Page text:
Jessica Rubenstein

After news broke of a pending merger between two of the industry’s largest trade associations, industry professionals — even those with close relationships to one or both of the groups — registered surprise.

“You could have knocked me off my chair,” said Lawrence Caniglia, executive director of the Northeast Spa and Pool Association. “I never saw that one coming.”

In mid-April, the Association of Pool & Spa Professionals and the National Swimming Pool Foundation announced an agreement in principle to form a merger.

Once it sunk in, most were upbeat and saw it in a positive light. “After I got off the floor and thought about it, [I realized] it’s a very smart move,” Caniglia said.

That didn’t stop NESPA from calling all entities involved — APSP, NSPF and Genesis, the design and construction education group that joined with NSPF last fall. NESPA wanted to make sure the education programs would not be hampered. “We have a distinct interest in seeing the certification programs continue,” Caniglia said. “I was reassured 100 times that that was a major reason they’re doing this.”

Like Caniglia, many industry observers with ties to at least one of the associations believe that a merger can ultimately benefit everyone — as long as certain programs and assets are preserved and the players don’t get in their own way. Some have concerns about there being one less voice in the industry, but others see the development as a natural evolution.

Information to date

Many details are yet to be fleshed out.

The boards of both organizations have agreed to merge, with both sides characterizing it as a “marriage of equals.” However, each group must perform its due diligence — looking at each other’s books, evaluating the other’s staff, etc. — so each board can assess the fit.

“The wheels are turning, but I believe we all can see what the enormity of work there is to properly produce a merger of equals that is best for the industry,” said NSPF Chairman Bruce Dunn.

Before deciding to merge, the groups gathered as much public information as they could. Now is the time to share data that is more current and hasn’t been filed yet, or that is more private.

At press time, each organization planned to discuss the matter more at their next board meetings. The associations have enlisted the help of a consultant to serve as a third-party facilitator.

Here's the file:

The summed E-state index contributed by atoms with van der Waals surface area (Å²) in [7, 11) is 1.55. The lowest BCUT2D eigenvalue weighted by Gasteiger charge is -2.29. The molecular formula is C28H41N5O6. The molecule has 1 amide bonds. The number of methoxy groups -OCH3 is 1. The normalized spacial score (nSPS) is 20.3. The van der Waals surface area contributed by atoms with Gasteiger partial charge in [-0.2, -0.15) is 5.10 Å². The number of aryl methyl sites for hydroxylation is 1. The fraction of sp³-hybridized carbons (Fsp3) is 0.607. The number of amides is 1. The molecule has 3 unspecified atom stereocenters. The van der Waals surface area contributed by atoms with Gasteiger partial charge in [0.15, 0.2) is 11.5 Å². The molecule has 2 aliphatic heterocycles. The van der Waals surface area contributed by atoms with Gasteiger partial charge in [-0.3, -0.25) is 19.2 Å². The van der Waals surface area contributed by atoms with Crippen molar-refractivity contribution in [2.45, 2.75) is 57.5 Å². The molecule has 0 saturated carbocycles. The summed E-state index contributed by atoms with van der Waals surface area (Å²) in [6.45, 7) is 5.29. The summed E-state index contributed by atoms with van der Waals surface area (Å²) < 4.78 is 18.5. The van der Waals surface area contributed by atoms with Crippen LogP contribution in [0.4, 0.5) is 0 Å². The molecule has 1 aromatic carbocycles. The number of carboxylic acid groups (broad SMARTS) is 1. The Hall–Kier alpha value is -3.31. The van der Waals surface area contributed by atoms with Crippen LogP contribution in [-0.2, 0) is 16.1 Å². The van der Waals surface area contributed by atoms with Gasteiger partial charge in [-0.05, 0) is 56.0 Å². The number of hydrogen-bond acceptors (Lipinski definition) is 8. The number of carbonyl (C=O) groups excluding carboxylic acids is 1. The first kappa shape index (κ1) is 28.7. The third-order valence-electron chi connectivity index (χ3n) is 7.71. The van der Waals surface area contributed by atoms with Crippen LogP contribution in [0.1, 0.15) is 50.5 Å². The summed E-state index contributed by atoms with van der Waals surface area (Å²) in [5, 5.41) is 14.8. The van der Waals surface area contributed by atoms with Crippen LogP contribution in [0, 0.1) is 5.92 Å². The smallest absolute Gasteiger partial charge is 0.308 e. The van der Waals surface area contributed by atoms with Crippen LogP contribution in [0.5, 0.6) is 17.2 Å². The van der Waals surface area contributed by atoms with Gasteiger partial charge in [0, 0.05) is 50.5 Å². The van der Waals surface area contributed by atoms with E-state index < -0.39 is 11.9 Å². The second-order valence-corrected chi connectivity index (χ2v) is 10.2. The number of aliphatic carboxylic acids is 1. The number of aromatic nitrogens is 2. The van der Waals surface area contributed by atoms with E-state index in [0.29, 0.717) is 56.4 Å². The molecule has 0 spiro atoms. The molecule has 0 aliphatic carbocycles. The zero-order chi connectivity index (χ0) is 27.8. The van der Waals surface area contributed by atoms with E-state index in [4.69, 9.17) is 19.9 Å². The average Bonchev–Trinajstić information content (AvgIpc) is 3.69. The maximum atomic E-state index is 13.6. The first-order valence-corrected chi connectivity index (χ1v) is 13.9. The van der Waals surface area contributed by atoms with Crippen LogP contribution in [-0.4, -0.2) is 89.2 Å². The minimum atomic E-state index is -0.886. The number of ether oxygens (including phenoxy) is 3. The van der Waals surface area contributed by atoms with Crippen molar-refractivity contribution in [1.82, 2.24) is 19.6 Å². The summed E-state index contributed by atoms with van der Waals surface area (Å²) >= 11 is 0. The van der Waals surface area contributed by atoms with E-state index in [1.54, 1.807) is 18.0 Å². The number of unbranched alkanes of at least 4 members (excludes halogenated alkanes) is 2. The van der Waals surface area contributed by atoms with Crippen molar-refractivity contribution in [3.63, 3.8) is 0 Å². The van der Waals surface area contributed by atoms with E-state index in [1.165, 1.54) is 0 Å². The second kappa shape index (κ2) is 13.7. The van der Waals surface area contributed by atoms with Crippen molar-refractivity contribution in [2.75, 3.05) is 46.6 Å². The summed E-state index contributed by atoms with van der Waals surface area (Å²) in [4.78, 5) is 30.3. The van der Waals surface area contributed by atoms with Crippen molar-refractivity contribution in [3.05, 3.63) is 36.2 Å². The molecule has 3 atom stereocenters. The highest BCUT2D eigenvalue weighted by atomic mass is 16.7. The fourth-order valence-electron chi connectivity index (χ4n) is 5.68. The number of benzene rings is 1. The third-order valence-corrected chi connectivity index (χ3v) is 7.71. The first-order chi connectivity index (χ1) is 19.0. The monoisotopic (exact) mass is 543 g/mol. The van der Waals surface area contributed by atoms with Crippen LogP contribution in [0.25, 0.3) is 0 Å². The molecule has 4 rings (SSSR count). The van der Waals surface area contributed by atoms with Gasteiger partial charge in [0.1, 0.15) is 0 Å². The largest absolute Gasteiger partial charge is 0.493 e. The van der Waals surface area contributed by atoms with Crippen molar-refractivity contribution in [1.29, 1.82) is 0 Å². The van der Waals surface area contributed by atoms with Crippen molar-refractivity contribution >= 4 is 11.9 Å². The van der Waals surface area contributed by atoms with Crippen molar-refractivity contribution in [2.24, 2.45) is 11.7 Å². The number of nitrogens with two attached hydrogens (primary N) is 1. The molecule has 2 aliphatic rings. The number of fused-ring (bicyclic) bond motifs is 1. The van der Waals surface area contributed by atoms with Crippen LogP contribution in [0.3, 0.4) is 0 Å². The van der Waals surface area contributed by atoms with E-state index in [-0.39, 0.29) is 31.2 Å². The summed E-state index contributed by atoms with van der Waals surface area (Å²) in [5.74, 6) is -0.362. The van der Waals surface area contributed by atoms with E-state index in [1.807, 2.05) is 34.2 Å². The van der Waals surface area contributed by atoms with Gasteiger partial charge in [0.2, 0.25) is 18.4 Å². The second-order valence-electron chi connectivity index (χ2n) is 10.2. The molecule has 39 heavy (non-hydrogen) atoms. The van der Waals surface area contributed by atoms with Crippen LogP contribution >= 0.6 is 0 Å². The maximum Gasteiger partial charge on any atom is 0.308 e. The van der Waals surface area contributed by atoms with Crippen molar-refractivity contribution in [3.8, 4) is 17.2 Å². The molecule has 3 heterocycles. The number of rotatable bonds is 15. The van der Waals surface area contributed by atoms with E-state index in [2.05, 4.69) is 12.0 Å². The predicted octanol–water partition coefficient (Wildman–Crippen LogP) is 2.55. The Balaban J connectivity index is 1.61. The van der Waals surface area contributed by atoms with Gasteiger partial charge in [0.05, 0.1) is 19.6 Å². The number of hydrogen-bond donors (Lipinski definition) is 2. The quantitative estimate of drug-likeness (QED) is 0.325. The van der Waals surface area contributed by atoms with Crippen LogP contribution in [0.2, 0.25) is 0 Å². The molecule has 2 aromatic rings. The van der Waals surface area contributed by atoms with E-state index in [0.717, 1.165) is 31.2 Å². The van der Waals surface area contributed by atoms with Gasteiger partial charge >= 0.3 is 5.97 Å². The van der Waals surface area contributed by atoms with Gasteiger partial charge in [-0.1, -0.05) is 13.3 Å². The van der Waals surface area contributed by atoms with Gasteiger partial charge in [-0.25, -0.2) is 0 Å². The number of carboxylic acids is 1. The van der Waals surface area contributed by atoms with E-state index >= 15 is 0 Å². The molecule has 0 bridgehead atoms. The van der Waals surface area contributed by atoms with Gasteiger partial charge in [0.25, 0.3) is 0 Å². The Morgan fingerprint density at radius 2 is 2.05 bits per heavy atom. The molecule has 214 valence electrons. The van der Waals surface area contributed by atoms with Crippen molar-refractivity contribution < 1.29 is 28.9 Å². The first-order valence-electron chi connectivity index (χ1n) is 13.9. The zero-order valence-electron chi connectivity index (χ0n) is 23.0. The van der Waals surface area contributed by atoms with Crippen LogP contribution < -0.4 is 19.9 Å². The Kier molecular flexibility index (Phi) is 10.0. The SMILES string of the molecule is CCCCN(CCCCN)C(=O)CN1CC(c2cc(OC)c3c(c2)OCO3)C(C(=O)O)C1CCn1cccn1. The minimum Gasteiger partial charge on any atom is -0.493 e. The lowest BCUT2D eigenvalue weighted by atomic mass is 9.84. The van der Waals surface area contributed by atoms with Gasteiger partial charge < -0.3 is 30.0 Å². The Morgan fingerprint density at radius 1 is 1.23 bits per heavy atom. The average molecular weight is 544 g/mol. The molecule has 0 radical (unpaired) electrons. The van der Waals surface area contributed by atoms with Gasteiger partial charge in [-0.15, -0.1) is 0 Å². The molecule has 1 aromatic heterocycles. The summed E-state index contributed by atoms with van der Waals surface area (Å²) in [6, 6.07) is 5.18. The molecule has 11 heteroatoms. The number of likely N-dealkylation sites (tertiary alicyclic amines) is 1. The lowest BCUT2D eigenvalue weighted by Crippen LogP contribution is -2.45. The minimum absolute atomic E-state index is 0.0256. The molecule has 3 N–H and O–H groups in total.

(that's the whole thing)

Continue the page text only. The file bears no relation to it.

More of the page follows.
Guessing the details

Still to be figured out are the name and location of the merged organization, as well as the staff.

As to location, several professionals have stated preferences. One possibility would be to move operations to a Sunbelt state, especially one known for lower costs of doing business, such as Texas, said John Romano, president of All American Pools & Spas in Norwalk, Conn., and former long-time APSP board member.

Caniglia wondered about the viability of relocating to the center of the country, close to a major airport, making it easier for members and volunteer leaders to travel in and out for meetings and events. Chicago came to mind.

But others see merit in running the merged entity out of both groups’ existing headquarters — APSP’s offices in the Washington, D.C., area, providing more immediate access to Congress and federal agencies for government advocacy and standards writing; and NSPF’s Colorado, Springs, Colo. digs, closer to the west.

Synergies and efficiencies

In explaining their optimism about the deal, observers cited a principle that speaks to the very sensibilities of the groups’ business-owner members — namely, economies of scale.

“In an environment where dollars are limited, this seems to me like such an efficient way to spend our money,” said Brian Quint, president of Seattle-based Aqua Quip. “Rather than to have parallel activities, it makes more sense in terms of economies of scale to have one voice.”